How a Japanese city re-emerged as hedge fund hub and ifthe stock market predict the next downturn are just some of the topics that have piqued our interest this week. Please note, some of these sites may require a subscription to view the article.
CalPERS not alone on private equity shift
CalPERS, along with a number of prominent public pension funds, is looking to make changes to its private equity investment approach to evolve beyond traditional commingled funds. CalPERS has outlined a four-pillar approach with the aim of boosting returns, reducing costs and gaining more control. The four-pillar approach would enable the pension fund to expand on its private equity portfolio. CIO Yu Ben Meng said they "need private equity to be successful, we need more of it, and we need it sooner rather than later," to the investment committee in March.
Source: Pensions & Investments
Read our recently released Investor Outlook: Alternative Assets, H1 2019 for more about investors’ plans for the next 12 months and beyond.
BlackRock's Larry Fink overhauls leadership ranks in key business units
Blackrock Inc., the world’s largest asset manager, has restructured its senior leadership team with the aim of expanding its alternative assets investment remit. Blackrock Inc.’s Chief Executive, Larry Fink, sees alternative assets as a way to bolster profits; he has put Edwin Conway, previously head of Blackrock’s institutional client business, in charge of Blackrock Alternative Investors.
China tech bubble may burst, says Bain
Results from consultancy firm Bain & Co.’s recent Asia-Pacific private equity report show that two-thirds of Greater China-based private equity investors believe that there is a high risk of a speculative bubble bursting in tech and internet companies in coming years. Private equity firms have been paying record amounts for Greater China-based technology companies, and valuations are twice as high as any other industry in the region which is further fuelling the rumours.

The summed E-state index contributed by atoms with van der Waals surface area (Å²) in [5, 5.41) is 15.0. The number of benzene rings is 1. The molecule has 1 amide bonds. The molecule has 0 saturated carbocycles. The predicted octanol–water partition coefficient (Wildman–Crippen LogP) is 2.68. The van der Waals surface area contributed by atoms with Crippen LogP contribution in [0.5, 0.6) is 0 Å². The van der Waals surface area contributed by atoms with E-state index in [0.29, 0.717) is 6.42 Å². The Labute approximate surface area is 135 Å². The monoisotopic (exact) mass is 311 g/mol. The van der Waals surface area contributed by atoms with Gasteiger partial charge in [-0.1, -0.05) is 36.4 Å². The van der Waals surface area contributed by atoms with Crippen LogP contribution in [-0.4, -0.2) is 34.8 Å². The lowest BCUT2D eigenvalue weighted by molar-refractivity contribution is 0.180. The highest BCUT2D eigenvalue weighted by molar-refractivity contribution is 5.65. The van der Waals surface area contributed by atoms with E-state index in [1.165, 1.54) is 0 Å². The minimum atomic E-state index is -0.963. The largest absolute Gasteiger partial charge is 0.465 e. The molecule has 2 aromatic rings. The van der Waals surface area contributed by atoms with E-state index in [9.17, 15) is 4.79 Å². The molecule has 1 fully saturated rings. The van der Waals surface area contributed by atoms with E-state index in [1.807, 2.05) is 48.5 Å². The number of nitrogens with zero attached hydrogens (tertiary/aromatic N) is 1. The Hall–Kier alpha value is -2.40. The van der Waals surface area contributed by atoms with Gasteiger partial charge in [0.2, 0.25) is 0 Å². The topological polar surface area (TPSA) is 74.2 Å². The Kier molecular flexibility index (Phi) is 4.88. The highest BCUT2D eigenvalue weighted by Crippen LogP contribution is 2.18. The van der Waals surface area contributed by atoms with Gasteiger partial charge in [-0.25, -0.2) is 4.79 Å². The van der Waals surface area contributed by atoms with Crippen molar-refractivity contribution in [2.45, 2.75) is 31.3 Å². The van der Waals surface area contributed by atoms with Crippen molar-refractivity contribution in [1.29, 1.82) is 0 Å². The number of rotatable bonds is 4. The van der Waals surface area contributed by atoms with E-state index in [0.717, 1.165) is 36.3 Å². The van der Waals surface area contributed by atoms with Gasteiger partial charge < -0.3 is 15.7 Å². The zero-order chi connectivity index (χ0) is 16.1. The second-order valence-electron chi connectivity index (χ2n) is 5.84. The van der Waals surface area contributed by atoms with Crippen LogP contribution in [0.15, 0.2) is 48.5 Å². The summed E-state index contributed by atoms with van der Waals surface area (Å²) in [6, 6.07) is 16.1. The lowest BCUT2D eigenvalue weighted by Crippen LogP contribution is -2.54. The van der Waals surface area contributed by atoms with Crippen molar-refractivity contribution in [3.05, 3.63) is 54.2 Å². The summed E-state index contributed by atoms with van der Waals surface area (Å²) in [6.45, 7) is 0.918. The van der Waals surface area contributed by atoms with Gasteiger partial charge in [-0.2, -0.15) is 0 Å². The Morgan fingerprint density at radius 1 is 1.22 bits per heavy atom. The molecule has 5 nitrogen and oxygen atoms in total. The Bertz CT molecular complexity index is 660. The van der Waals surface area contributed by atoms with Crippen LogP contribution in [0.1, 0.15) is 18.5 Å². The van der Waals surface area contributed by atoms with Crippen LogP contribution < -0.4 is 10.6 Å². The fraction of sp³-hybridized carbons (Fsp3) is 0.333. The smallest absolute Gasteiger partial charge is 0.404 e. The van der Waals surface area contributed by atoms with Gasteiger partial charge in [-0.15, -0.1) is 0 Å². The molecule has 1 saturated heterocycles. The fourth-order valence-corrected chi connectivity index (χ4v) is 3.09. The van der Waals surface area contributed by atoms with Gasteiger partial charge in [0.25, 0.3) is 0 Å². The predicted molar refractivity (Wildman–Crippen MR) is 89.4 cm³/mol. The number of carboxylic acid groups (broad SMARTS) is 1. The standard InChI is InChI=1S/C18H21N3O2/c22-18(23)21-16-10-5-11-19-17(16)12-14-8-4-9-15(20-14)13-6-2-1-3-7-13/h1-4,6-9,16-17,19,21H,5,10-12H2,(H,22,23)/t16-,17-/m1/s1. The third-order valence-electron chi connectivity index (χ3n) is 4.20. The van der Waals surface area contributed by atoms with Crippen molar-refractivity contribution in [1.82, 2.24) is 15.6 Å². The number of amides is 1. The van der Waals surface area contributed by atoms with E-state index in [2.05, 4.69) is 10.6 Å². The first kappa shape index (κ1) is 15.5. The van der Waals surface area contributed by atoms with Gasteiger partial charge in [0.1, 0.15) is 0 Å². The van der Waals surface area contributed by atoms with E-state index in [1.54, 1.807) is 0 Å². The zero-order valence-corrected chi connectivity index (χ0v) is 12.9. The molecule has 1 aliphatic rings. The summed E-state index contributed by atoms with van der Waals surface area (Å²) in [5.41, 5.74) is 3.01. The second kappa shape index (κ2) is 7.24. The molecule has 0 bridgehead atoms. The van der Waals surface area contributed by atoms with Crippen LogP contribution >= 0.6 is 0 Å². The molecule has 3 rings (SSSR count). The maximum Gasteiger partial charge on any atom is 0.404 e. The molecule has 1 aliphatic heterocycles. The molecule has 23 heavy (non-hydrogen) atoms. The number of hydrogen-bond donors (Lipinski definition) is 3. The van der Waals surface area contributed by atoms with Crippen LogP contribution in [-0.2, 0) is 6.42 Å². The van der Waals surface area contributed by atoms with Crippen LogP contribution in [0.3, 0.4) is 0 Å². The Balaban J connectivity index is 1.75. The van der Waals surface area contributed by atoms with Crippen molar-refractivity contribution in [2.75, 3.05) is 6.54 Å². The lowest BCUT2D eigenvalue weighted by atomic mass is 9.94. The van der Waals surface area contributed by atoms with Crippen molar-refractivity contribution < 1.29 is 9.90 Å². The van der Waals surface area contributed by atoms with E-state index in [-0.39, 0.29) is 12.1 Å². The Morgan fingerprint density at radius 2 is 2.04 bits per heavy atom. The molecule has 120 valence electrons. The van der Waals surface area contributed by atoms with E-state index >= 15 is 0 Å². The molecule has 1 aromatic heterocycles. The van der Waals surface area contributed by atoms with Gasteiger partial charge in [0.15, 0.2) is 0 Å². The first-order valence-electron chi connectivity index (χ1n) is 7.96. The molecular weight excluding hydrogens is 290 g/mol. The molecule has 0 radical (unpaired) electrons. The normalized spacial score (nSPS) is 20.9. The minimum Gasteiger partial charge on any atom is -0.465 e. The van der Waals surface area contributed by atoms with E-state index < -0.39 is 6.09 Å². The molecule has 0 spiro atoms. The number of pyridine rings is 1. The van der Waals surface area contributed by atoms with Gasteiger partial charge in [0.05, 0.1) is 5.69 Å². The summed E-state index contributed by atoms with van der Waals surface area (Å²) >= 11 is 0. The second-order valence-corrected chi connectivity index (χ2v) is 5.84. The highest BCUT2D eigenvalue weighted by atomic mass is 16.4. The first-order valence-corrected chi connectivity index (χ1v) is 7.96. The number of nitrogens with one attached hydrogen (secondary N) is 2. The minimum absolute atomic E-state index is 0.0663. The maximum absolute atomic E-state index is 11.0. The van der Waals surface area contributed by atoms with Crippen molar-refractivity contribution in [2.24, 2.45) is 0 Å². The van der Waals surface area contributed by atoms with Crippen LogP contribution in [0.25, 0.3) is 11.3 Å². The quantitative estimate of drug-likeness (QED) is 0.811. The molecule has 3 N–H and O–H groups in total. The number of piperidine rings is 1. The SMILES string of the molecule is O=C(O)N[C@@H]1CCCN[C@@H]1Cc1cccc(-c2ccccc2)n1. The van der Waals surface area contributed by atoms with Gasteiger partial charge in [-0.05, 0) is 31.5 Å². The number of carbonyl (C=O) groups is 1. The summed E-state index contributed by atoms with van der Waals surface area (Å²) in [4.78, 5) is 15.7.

Source: PE News
Short-sellers ramp up bets against Lyft
Short-sellers have extended their bets against Lyft to levels rarely seen for newly listed companies. Lyft shares had hit $88.60 at one stage during their market debut on Friday; however, the stock fell to the point of closing on Wednesday at $70. According to data from S3 Partners, as of Monday, short positions of Lyft share represented 38% of available shares trading on the stock market.
In this tech IPO wave, big investors grab more of the gains
2019 is set to be a year when some of Silicon Valley’s most prominent tech companies file their IPOs. The group of elite investors, like sovereign wealth funds and venture capitalists, are able to generate outsized returns due to their ability to invest in companies while they are still private. With tech companies remaining private for longer, the high-growth prospects of these firms are realized by the early investors with newer investors receiving a smaller share of the winnings.
Source: The New York Times
For all the latest venture capital exit figures, take a look at the 2019 Preqin Global Private Equity & Venture Capital Report.
A long-lost Asian hedge fund hub is emerging from the shadows
Tokyo is re-emerging as a hedge fund hub, with a number of new managers launching vehicles in the city over the past 12 months. These fund launches follow actions taken by Tokyo Governor Yuriko Koike with aim of returning the city to its former glory as a global financial hub, in the form of loosening regulations and promising tax reforms. Japan offers potential for fund managers to raise assets with one of the largest pension pools in the world which is desperate for returns amid near-zero yields and an ageing population.
Hedge fund fee model morphs from ‘2 and 20’ to ‘1 or 30’
The perceived industry fee standard of ‘2 and 20’ is a thing of the past for the hedge fund industry: a recent survey of hedge fund investors by JPMorgan Chase shows that only 5% of respondents paid a management fee of 2% or more last year, and most respondents paid 1.25-1.74%. Performance fees remain high, though, with the majority of respondents paying 15-19.99%.
Why investors keep coming back to hedge funds
The ability to generate alpha is a key reason for investors continuing to allocate to the hedge fund industry, according to a survey by JPMorgan Chase, as well as the prospect of portfolio diversification. However, crowding of trades was listed as a key concern for 82% of allocators who feel that there are too many hedge funds chasing too few alpha-generating opportunities.
Source: Institutional Investor
Read more about the reasons why investors allocate to hedge funds, and other asset classes, in the newly available Preqin Investor Outlook: Alternative Assets, H1 2019.
Has the yield curve predicted the next US downturn?
Paul Samuelson, the Nobel economics laureate, once joked that the notoriously fickle stock market had forecast nine of the past five recessions; an inversion of the yield curve has preceded every downturn since the end of the Second World War. The US yield curve has inverted once again with the 10-year Treasury yield dipping below the three-month T-bill yield for the first time since 2007 on 22 March. The inverted yield curve has stirred fears that the countdown to the next downturn has already begun.